I believe that the project hasn’t been successful because its intention doesn’t appeal to the vast majority of social media users who seek instant, immediate distraction, nor does it fit into social media’s communicative mode that favors fleeting trending topics over sustained, contemplative discussion. In other words, the revolution Madonna wants social media users to join takes significant time, and it can’t sustain in social media’s constant state of content circulation.


As danah boyd, Scott Golder, and Gila Lotan argue, “Twitter’s value derives from the real-time nature of the conversations it supports.” (“Tweet, Tweet, Retweet: Conversational Aspects of Retweeting on Twitter”, by danah boyd, Scott Golder, Gilad Lotan, danahboyd.org, 2010 January 6) The core of this conversation, for the most part, is small talk and gossip. Users are more inclined to discuss the latest celebrity scandal or episode of Game of Thrones than ruminate on the injustices of the word. Thus, while Madonna’s goal with the project is certainly noble, it is ultimately misguided and doesn’t fully comprehend the communication practices of social media.


At best, Art for Freedom brings awareness to art works that inform about human rights violations. However, once a social media user stumbles upon an artwork that is uploaded to the website, it’s likely that he or she will move to the next trending topic of the day.


Perhaps we can theorize this social media practice as “scrolling through time”, in which users literally scroll through different content in order to pass the time, just as they would periodically check their Facebook timelines or Twitter feeds for the sake of it. On some level, there’s an interest to know what’s happening on social media, but generally, social media users are more likely to check their accounts out of boredom or even habit.


There are certain social media optimists who will undoubtedly disagree with my observations and claim that I am a cynic who doesn’t grasp the full potential of digital technologies. To be fair, there are occasional exceptions, and sometimes social media is indeed a useful political weapon. For the most part, however, social media’s distracting, ephemeral nature renders it an inept political platform for human rights activists who seek long term solutions to many of the world’s problems.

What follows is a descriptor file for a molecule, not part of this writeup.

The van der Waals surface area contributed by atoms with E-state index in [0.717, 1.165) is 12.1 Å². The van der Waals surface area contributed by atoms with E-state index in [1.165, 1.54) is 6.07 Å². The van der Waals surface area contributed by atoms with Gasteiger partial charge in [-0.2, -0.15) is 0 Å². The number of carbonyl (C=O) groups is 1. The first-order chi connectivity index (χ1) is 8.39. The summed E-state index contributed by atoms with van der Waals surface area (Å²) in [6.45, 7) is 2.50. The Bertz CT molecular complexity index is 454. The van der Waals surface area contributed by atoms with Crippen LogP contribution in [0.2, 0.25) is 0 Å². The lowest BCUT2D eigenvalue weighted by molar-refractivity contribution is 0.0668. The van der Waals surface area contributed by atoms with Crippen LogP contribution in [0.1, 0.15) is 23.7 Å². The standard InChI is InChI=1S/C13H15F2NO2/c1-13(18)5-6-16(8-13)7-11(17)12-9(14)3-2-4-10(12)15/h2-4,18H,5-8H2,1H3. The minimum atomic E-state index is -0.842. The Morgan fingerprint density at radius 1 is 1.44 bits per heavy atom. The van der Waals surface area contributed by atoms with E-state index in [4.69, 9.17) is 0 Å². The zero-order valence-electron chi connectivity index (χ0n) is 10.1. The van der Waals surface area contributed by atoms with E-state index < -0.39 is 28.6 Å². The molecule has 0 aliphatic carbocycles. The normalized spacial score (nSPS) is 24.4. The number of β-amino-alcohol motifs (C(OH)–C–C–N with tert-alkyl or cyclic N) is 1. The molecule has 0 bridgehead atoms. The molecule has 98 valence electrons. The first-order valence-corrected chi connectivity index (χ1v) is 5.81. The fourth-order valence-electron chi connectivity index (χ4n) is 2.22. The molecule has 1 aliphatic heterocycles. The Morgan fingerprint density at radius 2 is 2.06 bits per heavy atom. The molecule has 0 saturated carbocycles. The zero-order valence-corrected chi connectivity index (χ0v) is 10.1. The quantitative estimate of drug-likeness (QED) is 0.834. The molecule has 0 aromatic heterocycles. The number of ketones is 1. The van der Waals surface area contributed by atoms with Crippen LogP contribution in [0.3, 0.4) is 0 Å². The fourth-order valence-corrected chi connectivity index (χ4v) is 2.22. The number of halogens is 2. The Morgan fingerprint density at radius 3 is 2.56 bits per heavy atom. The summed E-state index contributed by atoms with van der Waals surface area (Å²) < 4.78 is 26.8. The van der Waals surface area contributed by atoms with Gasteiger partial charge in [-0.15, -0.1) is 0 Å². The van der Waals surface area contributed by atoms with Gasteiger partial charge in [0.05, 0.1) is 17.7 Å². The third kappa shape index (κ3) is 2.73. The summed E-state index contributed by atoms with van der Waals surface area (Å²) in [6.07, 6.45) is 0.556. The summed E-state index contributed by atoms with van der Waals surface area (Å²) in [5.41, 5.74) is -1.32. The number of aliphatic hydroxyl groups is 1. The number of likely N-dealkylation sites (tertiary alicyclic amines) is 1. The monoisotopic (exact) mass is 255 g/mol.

Therefore, it’s imperative to stop perpetuating the myth that social media can impact public policy so that citizens interested in changing it can use more productive methods. In order to do so, it’s necessary to undermine the perceived significance of the tending topic.


The majority of marketers, businesspeople, entertainers, and media publications are on social media in pursuit of the trending topic. As Cynthia Boris writes on Marketing Pilgrim, “It’s important for marketers to keep up on trends because trends can help you catch the consumer’s eye.” (“Trending Topics? Google will now deliver them right to your inbox”, 18 April 2014)


It’s appropriate to assume that Madonna, too, wanted the many human rights violations of the world to become trending topics on social media because she mistakenly believed that this kind of exposure would lead to global action. As a result, she created Art for Freedom to capture the attention of social media users who, by default, have extremely short attention spans that can’t be captured. 


As many devoted human rights activists will attest, liberation rarely happens overnight and takes a lot of time, hard work, and courageous effort. It does not belong in the realm of social media because it demands full attention and cooperation from all participants. Madonna deserves credit for trying, but it’s more productive to consider other methods if we’re going to make a difference.


I’m not sure what these methods are, but Madonna’s Art for Freedom project proves, once and for all, that the big problems of the world will never be solved with a tweet.

Jon Lisi is a PhD student in the Department of Communication and Culture at Indiana University. In addition to his monthly column here at PopMatters, he writes Book and DVD reviews on a regular basis. He has also contributed to the International Journal of Communication, the Journal of American Studies in Turkey, Immediacy, Hollywood.com, and the-artifice.com. You can follow his work here: http://jonlisi.pressfolios.com/